How important are the geopolitics of Africa to current and future business prospects in Africa?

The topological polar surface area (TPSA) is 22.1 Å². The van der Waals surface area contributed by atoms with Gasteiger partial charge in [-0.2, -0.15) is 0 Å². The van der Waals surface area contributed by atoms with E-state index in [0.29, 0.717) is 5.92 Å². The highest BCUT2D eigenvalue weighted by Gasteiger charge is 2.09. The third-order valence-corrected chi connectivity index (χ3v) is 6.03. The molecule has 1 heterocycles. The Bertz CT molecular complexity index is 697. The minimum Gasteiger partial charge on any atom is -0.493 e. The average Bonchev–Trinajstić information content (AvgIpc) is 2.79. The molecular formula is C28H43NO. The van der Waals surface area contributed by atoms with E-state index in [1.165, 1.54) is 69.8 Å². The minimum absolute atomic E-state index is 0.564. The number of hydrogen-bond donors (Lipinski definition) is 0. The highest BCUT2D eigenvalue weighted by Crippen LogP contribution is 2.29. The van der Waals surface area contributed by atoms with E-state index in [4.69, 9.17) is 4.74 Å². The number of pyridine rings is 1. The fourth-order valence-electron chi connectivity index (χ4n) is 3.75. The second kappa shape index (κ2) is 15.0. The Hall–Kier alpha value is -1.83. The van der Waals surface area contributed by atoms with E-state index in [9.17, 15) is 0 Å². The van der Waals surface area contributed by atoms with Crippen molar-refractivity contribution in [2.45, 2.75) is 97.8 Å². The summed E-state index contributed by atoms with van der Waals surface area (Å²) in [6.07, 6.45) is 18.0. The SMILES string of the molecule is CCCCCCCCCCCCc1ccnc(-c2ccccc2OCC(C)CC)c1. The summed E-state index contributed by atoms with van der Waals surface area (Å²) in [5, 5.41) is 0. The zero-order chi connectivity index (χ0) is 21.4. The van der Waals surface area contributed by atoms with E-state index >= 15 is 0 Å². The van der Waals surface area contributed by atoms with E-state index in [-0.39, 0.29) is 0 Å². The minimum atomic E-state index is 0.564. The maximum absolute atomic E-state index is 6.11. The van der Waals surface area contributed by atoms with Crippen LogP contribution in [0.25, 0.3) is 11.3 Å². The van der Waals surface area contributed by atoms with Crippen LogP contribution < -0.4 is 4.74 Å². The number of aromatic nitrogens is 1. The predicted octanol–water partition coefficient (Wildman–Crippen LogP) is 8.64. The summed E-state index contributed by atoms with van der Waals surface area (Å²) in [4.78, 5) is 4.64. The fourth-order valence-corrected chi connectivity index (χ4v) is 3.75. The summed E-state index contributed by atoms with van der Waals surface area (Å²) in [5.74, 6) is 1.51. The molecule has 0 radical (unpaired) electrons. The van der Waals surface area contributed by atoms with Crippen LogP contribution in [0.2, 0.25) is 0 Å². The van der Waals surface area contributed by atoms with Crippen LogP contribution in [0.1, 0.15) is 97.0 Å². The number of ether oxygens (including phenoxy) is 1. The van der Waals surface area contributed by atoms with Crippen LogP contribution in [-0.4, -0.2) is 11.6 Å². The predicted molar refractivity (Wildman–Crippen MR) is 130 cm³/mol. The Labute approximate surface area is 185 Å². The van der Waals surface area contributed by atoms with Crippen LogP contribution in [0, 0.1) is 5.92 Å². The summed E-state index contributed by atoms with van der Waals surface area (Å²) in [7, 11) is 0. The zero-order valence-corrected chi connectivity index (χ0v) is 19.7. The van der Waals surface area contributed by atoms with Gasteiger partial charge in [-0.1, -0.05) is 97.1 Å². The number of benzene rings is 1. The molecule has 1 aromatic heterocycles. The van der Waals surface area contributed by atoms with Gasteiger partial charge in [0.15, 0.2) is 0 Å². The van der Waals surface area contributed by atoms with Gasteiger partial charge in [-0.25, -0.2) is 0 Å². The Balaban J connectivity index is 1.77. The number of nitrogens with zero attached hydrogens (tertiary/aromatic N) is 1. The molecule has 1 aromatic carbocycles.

Pan-African identity is continually evolving. The countries and markets may be inclusive or exclusive. It is important to pay attention to how different regional blocks or customs unions develop. Will they collaborate or will they compete with each other? Which foreign companies will gain footholds in these post-colonial regions? The Chinese are present across Africa. So are the French in Francophone West Africa. Former British colonies (Commonwealth countries) comprise their own geopolitical unit, as do the Lusophone colonies (colonized by the Portuguese) and the Saharan African blocks. The African Free Trade Zone has not developed yet because of the disparate geopolitical aspirations among these regions. The rule of law is significant due to the starkly different legal structures present. For instance, some countries operate under the “Napoleonic code” (French Colonies). Others operate under Roman/Dutch law, like South Africa and its immediate neighbors. Then you have the English common law, along with the legal philosophies and practices. Similarly aligned countries are well positioned to do business across borders, but there are still complexities in procuring large transnational infrastructure. Overall political stability is a significant factor. Look at East Africa – the Somalia/Somaliland split is problematic and needs to be resolved. The Democratic Republic of the Congo and the Central African Republic essentially do not even exist as functioning states. Their boundaries were drawn by foreign powers in Berlin a hundred years ago, and these regions are facing difficult issues centered around the different ethnicities of their people. The typical Western company will be better off to focus on the African countries that have had multiple successful democratic elections resulting in progressive leaders who provide political and economic stability.